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Портал Begell Электронная Бибилиотека e-Книги Журналы Справочники и Сборники статей Коллекции
Journal of Long-Term Effects of Medical Implants
SJR: 0.145 SNIP: 0.491 CiteScore™: 0.89

ISSN Печать: 1050-6934
ISSN Онлайн: 1940-4379

Том 30, 2020 Том 29, 2019 Том 28, 2018 Том 27, 2017 Том 26, 2016 Том 25, 2015 Том 24, 2014 Том 23, 2013 Том 22, 2012 Том 21, 2011 Том 20, 2010 Том 19, 2009 Том 18, 2008 Том 17, 2007 Том 16, 2006 Том 15, 2005 Том 14, 2004 Том 13, 2003 Том 12, 2002 Том 11, 2001 Том 10, 2000

Journal of Long-Term Effects of Medical Implants

DOI: 10.1615/JLongTermEffMedImplants.2020035597
pages 125-129

Comparison of Biomechanical Properties of a Synthetic L3-S1 Spine Model and Cadaveric Human Samples

Anita Vijapura
Department of Orthopaedic Surgery, University of Miami, Miami, FL
David N. Kaimrajh
Max Biedermann Institute for Biomechanics at Mount Sinai, Miami Beach, FL
Edward L. Milne
Max Biedermann Institute for Biomechanics at Mount Sinai, Miami Beach, FL
Loren L. Latta
Max Biedermann Institute for Biomechanics, Mount Sinai Medical Center, Miami Beach, FL; Department of Mechanical Engineering, University of Miami, Coral Gables, FL; Department of Orthopaedics, University of Miami, Miller School of Medicine, Miami, FL 33136
Francesco Travascio
Department of Orthopaedic Surgery, University of Miami, Miami, FL; Max Biedermann Institute for Biomechanics at Mount Sinai, Miami Beach, FL; Department of Mechanical and Aerospace Engineering, University of Miami, Coral Gables, FL

Краткое описание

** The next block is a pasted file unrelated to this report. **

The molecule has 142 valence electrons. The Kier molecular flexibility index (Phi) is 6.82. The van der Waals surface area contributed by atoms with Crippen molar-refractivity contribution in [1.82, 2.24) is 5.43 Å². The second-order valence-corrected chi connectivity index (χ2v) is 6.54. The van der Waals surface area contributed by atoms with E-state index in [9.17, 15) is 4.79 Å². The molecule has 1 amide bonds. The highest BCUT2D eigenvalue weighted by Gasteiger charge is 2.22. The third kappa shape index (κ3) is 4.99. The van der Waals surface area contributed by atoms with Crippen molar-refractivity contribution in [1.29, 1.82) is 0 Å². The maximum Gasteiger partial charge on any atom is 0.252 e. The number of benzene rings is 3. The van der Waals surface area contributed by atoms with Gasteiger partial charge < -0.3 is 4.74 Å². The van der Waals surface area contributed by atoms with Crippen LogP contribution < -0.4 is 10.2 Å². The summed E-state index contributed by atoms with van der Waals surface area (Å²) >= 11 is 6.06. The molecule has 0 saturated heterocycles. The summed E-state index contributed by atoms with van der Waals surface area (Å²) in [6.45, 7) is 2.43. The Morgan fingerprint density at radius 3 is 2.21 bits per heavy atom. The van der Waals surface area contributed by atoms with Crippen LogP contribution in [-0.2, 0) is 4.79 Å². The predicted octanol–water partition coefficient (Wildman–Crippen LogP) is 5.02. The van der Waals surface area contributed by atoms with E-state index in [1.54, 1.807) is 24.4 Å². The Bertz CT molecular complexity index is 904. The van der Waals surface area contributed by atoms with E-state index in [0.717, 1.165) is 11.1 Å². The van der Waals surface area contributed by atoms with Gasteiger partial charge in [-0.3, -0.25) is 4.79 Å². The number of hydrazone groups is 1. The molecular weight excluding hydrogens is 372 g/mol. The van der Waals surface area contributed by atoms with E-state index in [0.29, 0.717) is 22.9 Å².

Human cadavers currently represent the gold standard for spine biomechanical testing, but limitations such as costs, storage, handling, and high interspecimen variance motivate the development of alternatives. A commercially available synthetic surrogate for the human spine, the Sawbones spine model (SBSM), has been developed. The equivalence of SBSM to a human cadaver in terms of biomechanical behavior has not been fully assessed. The objective of this study is to compare the biomechanics of a lumbar tract of SBSM to that of a cadaver under physiologically relevant mechanical loads. An L3-S1 SBSM and 39 comparable human cadaver lumbar spine tracts were used. Each sample was loaded in pure flexion-extension or torsion. Gravity and follower loads were also included. The movement of each vertebral body was tracked via motion capture. The range of motion (ROM) of each spine segment was recorded, as well as the overall stiffness of each L3-S1 sample. The ROM of SBSM L3-L4 was larger than that found in cadavers in flexion-extension and torsion. For the other spine levels, the ROMs of SBSM were within one standard deviation from the mean values measured in cadavers. The values of structural stiffness for L3-S1 of SBSM were comparable to those of cadaveric specimens for both flexion and torsion. In extension, SBSM was more compliant than cadavers. In conclusion, most of the biomechanical properties of an L3-S1 SBSM model were comparable to those of human cadaveric specimens, supporting the use of this synthetic surrogate for testing applications.


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